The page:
Richard talks about "open source" from a legal point of view, which seems appropriate as he was Counsel at the Software Freedom Law Center, and is now Open Source Licensing and Patent Counsel at Red Hat.
The most important part of his post is this:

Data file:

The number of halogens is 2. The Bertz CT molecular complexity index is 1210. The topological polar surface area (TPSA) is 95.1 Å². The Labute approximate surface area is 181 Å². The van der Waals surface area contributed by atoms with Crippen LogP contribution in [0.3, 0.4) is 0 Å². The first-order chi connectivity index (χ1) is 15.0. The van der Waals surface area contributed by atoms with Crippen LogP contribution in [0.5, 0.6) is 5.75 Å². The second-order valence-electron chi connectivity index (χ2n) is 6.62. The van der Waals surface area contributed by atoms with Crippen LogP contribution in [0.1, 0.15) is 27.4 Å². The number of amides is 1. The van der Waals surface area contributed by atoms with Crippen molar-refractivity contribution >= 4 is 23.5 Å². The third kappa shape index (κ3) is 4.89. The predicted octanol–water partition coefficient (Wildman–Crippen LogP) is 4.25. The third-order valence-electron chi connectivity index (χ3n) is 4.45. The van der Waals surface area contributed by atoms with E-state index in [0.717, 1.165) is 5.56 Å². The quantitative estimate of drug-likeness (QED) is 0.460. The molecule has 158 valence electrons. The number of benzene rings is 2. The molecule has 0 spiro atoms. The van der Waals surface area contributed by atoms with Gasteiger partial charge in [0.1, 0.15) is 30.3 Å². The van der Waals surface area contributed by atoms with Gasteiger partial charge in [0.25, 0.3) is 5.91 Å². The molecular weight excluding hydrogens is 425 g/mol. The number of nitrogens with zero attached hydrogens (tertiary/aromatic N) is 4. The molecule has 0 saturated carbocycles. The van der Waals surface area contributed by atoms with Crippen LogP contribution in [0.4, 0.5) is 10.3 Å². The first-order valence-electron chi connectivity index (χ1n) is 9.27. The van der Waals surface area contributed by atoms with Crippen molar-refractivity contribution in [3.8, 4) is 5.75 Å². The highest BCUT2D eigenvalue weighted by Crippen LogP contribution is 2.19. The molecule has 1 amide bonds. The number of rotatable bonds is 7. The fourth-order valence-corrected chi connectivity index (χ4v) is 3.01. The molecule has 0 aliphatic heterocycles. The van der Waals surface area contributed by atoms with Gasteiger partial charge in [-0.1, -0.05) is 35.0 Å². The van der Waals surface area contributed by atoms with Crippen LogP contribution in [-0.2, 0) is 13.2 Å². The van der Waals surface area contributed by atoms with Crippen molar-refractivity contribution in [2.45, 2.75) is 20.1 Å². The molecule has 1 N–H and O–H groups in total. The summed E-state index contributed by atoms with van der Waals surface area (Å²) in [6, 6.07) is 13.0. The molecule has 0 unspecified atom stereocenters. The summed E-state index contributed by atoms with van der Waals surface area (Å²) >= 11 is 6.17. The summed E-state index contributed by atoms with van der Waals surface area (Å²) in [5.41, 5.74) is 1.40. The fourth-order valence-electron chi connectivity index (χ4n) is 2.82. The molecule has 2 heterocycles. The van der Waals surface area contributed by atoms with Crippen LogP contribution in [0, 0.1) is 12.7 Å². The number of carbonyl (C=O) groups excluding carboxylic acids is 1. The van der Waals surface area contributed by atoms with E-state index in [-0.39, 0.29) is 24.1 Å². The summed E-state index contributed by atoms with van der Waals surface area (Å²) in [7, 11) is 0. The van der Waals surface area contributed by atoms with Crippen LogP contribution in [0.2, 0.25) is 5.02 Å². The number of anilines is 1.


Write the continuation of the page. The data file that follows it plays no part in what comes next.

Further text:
To me, then, open source is not a development methodology, let alone a distillation of broadly-applicable principles seen as underlying such a methodology. Rather, open source is a specific legal model of property rights transfer. To put it differently, open source is about freedom to use, modify, and share creative material that could otherwise be severely legally restricted by the author. (Source code availability is relevant because otherwise the freedom of modification would be practically impossible to exercise.)Read his article for yourself. What do you think?